June 7th, 2016 5:05 AM by Jackie A. Graves
At first glance, mortgages may look like an endless,
roiling sea of numbers. And truth told, between interest rates and credit
scores, it’s all enough to make most home buyers feel like they’re drowning.
that doesn’t mean the math has to be a killer—all
you need is our handy primer to help you decipher the main figures that
you really should understand,
at least as a starting point. We’re here to help!
of first-time buyers who report being completely unfamiliar with the mortgage
process, according to the Consumer Financial Protection
Bureau’s National Survey of Mortgage Borrowers. Yikes!
understanding of how a mortgage works can save you major money. So be sure to
find a lender and Realtor® who are happy to answer all your questions,
and study up online (realtor.com® has a ton of mortgage articles) and learn to make smart
choices in order to save big.
average amount American homeowners owe
on their mortgage.
of borrowers who apply to only one lender, according to the CFPB survey.
the thing: Not bothering to shop around can cost you. When buying a new
car, most folks generally visit several dealerships to
ensure they’re getting the best deal. The same is true when getting
quotes from lenders.
loan estimates from at least three lenders, and look closely at the terms. And
make sure you’re doing an apples-to-apples comparison before deciding
which lender you want to use.
credit score you typically need to qualify
for the best interest rates on
a mortgage. No question, this is a very strong credit score.
Not sure if your own credit is in such good shape? Go
to AnnualCreditReport.com, where you can get a
free copy of your report every 12 months. Your report doesn’t include your
credit score, though—you’ll have to pay a small fee for that.
you’re a few points shy of the 740 mark, there are steps you can take to boost your score,
including increasing the limits on your credit cards and getting errors on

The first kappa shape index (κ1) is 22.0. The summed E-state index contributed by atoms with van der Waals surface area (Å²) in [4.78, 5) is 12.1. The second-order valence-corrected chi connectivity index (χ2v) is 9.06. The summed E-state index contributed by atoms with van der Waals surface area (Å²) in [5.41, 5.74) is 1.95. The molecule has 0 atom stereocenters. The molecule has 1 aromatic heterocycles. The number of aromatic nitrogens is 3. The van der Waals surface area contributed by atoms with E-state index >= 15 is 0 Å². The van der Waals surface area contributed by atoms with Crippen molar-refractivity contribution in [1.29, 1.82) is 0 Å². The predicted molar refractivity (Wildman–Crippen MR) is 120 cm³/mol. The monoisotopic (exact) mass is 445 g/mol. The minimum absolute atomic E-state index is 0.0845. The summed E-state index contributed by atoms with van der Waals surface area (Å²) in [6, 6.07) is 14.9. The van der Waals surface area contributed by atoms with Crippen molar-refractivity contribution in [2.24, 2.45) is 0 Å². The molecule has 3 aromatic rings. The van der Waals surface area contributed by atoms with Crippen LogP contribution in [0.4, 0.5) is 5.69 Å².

your credit report removed.
in cash that borrowers must make for a down payment on a conventional
loan. Can’t afford a 20% down payment? See our next point…
minimum credit score you need to qualify for a Federal
Housing Administration loan.
loans let borrowers qualify for a mortgage with a down payment as low as 3.5%.
(The exception: People with credit scores between 500 and 579 are still
eligible, but they must make down payments of at least 10%.) FHA loan
limits vary by county; go to HUD.gov’s FHA mortgage limits database to
learn more, and make sure you work with anFHA-approved lender.
the average buyer stays in a home, according to a study
by the National Association of Home Builders. Your time horizon
is one of the key factors to consider when deciding what type of mortgage to
mortgage offers a
lower fixed interest rate for the initial period, but the rate can change over
time, depending on market conditions. For instance, a seven-year ARM might be a
better option than a 30-year fixed loan if you’re buying a home but plan to
sell it within five years.
your long-term plan with your lender to determine the
best loan for your specific needs.
of home buyers who used retirement savings to make their down payment,
according to the National Association of Realtors®’ 2015
Profile of Home Buyers and Sellers. But if you’re considering buying a home by
dipping into your 401(k) or IRA to come up with the cash for the down
payment, beware. If you borrow from either plan before age 59½, you’ll get
hit with a 10% excise tax on the amount you withdraw, on top of the regular
income tax you pay on withdrawals from traditional defined contribution plans.
percentage if you co-sign on a home mortgage. Unfortunately, many parents
don’t understand what they’re agreeing to when they offer to co-sign
on a loan for their
kid. As a co-borrower, you’re responsible for any missed payments. If your
child falls behind on the mortgage payment, that blunder could damage
of seniors age 65 and older who carry a mortgage—a rate that has more than
doubled since 1992, according to a report
by the Joint Center for Housing Studies of Harvard University. If
your goal is to be mortgage-free by the time you retire, you might need to
accelerate your mortgage payments.
By Daniel Bortz - To view the original article click here